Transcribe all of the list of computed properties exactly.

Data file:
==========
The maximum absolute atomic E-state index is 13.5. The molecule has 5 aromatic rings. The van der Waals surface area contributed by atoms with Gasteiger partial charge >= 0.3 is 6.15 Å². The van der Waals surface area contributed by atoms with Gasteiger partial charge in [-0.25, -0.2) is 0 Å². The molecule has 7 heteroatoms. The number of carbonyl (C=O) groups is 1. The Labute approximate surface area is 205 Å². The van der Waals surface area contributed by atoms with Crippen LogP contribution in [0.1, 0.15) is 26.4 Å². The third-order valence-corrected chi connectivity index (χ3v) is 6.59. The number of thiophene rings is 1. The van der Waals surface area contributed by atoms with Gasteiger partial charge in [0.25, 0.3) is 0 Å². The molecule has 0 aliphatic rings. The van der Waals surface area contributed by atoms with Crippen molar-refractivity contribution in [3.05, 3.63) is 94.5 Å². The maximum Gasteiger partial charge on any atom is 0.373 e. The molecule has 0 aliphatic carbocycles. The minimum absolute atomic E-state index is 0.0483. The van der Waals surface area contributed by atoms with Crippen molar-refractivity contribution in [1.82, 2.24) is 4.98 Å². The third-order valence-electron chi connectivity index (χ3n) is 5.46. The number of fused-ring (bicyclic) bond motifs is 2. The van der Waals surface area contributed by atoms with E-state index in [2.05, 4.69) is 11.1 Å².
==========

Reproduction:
The maximum absolute atomic E-state index is 13.5. The molecule has 5 aromatic rings. The van der Waals surface area contributed by atoms with Gasteiger partial charge >= 0.3 is 6.15 Å². The van der Waals surface area contributed by atoms with Gasteiger partial charge in [-0.25, -0.2) is 0 Å². The molecule has 7 heteroatoms. The number of carbonyl (C=O) groups is 1. The Labute approximate surface area is 205 Å². The van der Waals surface area contributed by atoms with Crippen LogP contribution in [0.1, 0.15) is 26.4 Å². The third-order valence-corrected chi connectivity index (χ3v) is 6.59. The number of thiophene rings is 1. The van der Waals surface area contributed by atoms with Gasteiger partial charge in [0.25, 0.3) is 0 Å². The molecule has 0 aliphatic rings. The van der Waals surface area contributed by atoms with Crippen molar-refractivity contribution in [3.05, 3.63) is 94.5 Å². The maximum Gasteiger partial charge on any atom is 0.373 e. The molecule has 0 aliphatic carbocycles. The minimum absolute atomic E-state index is 0.0483. The van der Waals surface area contributed by atoms with Crippen molar-refractivity contribution in [1.82, 2.24) is 4.98 Å². The third-order valence-electron chi connectivity index (χ3n) is 5.46. The number of fused-ring (bicyclic) bond motifs is 2. The van der Waals surface area contributed by atoms with E-state index in [2.05, 4.69) is 11.1 Å².